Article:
When working with athletes of all ages and abilities, strength and conditioning coaching can be very simple.  The science that underpins S&C is far from simple.  However, one of the key jobs of an experienced sports conditioning coach in Ascot is to simplify the science.  One of the best examples is the squat.  This movement, performed well, relates to so many aspects of sports strength and conditioning.  Here we highlight how and why many things need to look like a squat.


The Squat

Amongst qualified fitness professionals and experienced strength and conditioning coaches this can be a contentious issue in itself.  What is the correct technique and perfect squat form.  You can tie yourself in knots down this rabbit hole alone!  Discussing perfect squat technique is beyond the scope and point of this blog.  For detailed discussions and more information head to Squat University as a starting point.

Every athlete is different.  Limb lengths, joint mobility, muscle mass, body type and centre of gravity are all variables that mean no two athletes squat the same.  We see young footballer players hitting the growth spurt that have disproportionately long legs.  Female athletes that are hyper mobile and experience a lot of low back hyperextension during squat movements.  Martial artists who are upper body dominant and rugby players with dominant quads and relatively weak glutes.

With all of these potential differences one of the first things that we do as experienced sports conditioning coaches in Ascot is screen an athletes squat technique.  For the purpose of this article we look for:

  • Feet approximately shoulder width apart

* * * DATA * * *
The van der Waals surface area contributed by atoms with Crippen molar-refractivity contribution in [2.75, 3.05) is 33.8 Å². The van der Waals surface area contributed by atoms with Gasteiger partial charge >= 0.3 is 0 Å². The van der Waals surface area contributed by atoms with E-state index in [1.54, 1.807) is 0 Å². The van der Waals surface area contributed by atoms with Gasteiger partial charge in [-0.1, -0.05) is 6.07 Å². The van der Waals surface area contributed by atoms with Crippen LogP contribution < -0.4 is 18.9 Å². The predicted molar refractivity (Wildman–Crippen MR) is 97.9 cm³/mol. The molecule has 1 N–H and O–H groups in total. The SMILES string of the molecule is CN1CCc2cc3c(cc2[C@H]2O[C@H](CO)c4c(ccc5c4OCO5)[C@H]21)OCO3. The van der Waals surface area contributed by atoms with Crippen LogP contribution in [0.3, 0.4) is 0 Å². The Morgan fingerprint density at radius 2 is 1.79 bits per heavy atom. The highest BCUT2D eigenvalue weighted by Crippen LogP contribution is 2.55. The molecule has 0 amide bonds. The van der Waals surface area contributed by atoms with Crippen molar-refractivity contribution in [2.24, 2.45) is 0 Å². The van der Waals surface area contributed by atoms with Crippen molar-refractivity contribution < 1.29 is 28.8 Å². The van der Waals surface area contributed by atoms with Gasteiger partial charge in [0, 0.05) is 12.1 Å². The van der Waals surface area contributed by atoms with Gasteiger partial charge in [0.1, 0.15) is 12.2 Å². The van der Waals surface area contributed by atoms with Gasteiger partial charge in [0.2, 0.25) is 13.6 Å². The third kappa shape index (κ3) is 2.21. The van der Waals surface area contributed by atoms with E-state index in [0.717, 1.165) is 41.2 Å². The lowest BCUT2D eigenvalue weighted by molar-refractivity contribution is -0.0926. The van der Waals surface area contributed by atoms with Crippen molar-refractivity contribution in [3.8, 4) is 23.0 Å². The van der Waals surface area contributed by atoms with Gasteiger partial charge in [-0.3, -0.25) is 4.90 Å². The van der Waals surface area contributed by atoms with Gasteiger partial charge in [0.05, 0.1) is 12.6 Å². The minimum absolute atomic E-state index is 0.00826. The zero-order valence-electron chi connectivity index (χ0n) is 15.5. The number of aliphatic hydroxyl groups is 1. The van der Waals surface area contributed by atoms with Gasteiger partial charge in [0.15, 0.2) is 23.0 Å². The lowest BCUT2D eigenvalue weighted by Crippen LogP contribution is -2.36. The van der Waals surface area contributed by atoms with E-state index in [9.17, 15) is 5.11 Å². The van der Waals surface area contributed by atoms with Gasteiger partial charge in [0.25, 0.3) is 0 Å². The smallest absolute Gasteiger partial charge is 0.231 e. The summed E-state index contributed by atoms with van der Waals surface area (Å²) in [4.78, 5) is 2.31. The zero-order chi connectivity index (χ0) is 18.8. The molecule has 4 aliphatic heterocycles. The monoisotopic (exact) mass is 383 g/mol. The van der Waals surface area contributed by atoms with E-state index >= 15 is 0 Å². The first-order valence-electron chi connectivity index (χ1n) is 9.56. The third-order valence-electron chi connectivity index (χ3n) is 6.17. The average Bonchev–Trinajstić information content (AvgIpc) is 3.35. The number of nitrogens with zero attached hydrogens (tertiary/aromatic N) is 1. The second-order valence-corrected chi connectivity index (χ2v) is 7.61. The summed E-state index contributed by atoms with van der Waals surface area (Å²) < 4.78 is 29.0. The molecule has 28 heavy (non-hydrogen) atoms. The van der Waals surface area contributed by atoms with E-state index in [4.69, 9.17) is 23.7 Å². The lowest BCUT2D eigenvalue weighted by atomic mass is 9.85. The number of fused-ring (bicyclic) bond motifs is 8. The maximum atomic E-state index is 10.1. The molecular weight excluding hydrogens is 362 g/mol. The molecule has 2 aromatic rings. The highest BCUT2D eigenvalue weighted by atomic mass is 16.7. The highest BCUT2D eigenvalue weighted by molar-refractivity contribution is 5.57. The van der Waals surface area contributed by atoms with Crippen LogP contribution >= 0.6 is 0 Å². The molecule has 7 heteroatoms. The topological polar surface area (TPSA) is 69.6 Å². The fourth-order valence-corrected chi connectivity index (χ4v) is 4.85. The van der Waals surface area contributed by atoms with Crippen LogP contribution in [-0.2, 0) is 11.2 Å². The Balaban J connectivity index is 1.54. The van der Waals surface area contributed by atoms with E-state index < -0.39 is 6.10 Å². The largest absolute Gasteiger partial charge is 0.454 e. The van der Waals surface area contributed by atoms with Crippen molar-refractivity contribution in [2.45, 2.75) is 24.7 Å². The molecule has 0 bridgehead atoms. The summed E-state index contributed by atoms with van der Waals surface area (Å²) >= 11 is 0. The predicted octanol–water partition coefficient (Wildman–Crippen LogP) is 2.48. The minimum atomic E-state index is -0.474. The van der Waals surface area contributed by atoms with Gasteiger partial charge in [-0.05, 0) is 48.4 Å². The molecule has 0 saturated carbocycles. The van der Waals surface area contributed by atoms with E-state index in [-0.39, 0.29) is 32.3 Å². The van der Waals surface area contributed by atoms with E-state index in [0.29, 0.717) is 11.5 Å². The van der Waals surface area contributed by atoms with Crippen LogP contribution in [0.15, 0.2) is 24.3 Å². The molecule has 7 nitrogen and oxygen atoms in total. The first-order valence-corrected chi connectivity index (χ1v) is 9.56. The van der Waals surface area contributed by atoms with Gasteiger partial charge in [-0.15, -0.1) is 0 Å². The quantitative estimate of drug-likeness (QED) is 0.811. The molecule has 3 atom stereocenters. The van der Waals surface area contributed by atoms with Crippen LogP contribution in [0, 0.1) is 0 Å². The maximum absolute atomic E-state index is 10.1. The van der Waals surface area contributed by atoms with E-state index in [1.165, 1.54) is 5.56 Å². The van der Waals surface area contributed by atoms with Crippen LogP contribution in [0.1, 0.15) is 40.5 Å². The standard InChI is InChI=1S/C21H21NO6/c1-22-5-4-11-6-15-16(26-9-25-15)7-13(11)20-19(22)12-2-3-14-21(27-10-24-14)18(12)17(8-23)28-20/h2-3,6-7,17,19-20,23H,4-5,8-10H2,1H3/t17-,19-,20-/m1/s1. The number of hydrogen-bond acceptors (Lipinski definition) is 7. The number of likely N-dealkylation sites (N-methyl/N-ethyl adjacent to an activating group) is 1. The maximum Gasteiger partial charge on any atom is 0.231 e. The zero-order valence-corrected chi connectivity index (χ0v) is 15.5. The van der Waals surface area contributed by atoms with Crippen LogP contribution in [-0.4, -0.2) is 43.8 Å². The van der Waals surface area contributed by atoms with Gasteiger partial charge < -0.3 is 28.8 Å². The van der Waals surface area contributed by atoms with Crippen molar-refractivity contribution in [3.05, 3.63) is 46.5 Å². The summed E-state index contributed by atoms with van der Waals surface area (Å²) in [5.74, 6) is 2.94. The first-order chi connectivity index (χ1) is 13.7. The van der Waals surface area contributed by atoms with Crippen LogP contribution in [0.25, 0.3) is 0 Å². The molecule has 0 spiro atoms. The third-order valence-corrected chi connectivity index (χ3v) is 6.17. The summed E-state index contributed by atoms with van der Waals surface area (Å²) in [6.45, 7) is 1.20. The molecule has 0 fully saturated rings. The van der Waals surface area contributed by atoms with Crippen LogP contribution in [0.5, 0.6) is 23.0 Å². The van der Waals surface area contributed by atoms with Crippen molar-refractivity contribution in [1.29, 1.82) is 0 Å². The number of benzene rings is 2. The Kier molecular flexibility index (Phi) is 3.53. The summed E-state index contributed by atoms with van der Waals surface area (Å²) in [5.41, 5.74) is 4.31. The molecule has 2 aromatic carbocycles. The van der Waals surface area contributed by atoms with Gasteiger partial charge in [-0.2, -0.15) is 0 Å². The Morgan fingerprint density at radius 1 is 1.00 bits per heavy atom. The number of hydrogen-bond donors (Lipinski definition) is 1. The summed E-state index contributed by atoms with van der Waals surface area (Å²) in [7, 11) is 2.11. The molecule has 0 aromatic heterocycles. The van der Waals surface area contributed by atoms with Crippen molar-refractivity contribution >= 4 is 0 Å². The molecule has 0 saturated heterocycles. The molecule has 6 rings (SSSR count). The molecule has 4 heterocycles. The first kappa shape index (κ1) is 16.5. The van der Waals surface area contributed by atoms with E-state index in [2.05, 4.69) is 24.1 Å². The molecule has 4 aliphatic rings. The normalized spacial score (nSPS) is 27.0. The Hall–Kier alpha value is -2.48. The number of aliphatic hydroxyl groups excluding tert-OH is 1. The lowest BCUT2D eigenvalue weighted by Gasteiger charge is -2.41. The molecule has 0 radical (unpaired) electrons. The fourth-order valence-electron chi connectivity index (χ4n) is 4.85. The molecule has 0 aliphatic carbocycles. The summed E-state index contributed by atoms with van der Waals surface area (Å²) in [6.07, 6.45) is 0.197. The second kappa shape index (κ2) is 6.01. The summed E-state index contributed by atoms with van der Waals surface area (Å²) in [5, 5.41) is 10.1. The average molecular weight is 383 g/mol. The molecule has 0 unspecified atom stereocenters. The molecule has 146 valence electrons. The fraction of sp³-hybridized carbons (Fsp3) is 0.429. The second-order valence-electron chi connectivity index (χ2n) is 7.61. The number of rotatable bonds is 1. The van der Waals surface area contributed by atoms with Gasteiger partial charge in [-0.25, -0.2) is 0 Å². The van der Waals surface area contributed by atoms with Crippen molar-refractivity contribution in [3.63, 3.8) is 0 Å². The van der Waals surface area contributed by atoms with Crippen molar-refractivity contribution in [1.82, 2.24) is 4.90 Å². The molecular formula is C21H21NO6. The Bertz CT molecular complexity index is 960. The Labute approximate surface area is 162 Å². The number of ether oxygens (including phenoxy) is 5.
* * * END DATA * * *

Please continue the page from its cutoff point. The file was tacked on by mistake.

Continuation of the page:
• Even weight distribution across left and right feet, forefoot and heels
  • If using a barbell, grip nice and close
  • Chest high and torso relatively upright during the lift (influenced by bar position)
  • Knees as wide, or wider, than feet when performing the movement


What should look like a squat?

So why is the squat shape so important?  Many athletes across many different sports run and jump.  They take off and land.  They start and they stop.  When they perform these movements they are on their feet.  Sometimes two, like scrummaging in rugby and jumping in volleyball.  Sometimes one, such as cutting in netball and football.  Simply put, a lot of sports movements replicate squatting and variations of the squat.

If we take the basic barbell back squat body shape and movement patterns as a start point.  This position is where we are able to produce high levels of force to lift heavy loads.  If this body position is deemed most effective for enabling high force output then it is highly likely to be effective at producing powerful movements.  The forces produced during explosive take offs in sport are also high.  Therefore it makes intuitive sense to adopt ‘high force producing’ squat positions during sports movements.  if it works for a heavy squat then it can work for a jump, sprint start or change of direction.


Stopping is just as important as starting

Many sports involve some form or stop or deceleration.  Squat movements in training are very effective at providing the strength for deceleration and stopping.  Being able to arrive in balance is so important to high level sports performance.  Muscles can produce their highest forces when lengthening, this is where good squat strength comes into play.  The stops in sport should look like the downward pahse of a squat.


Now it’s important to realise that sporting movements dont always replicate the full ranges involved in squats.  Often the level of hip and knee flexion is reduced according to the speed of the movement being performed.  But what we say to athletes is if we were to take a snap shot of their plyometrics and movement drills is should resemble some part of the squat movement.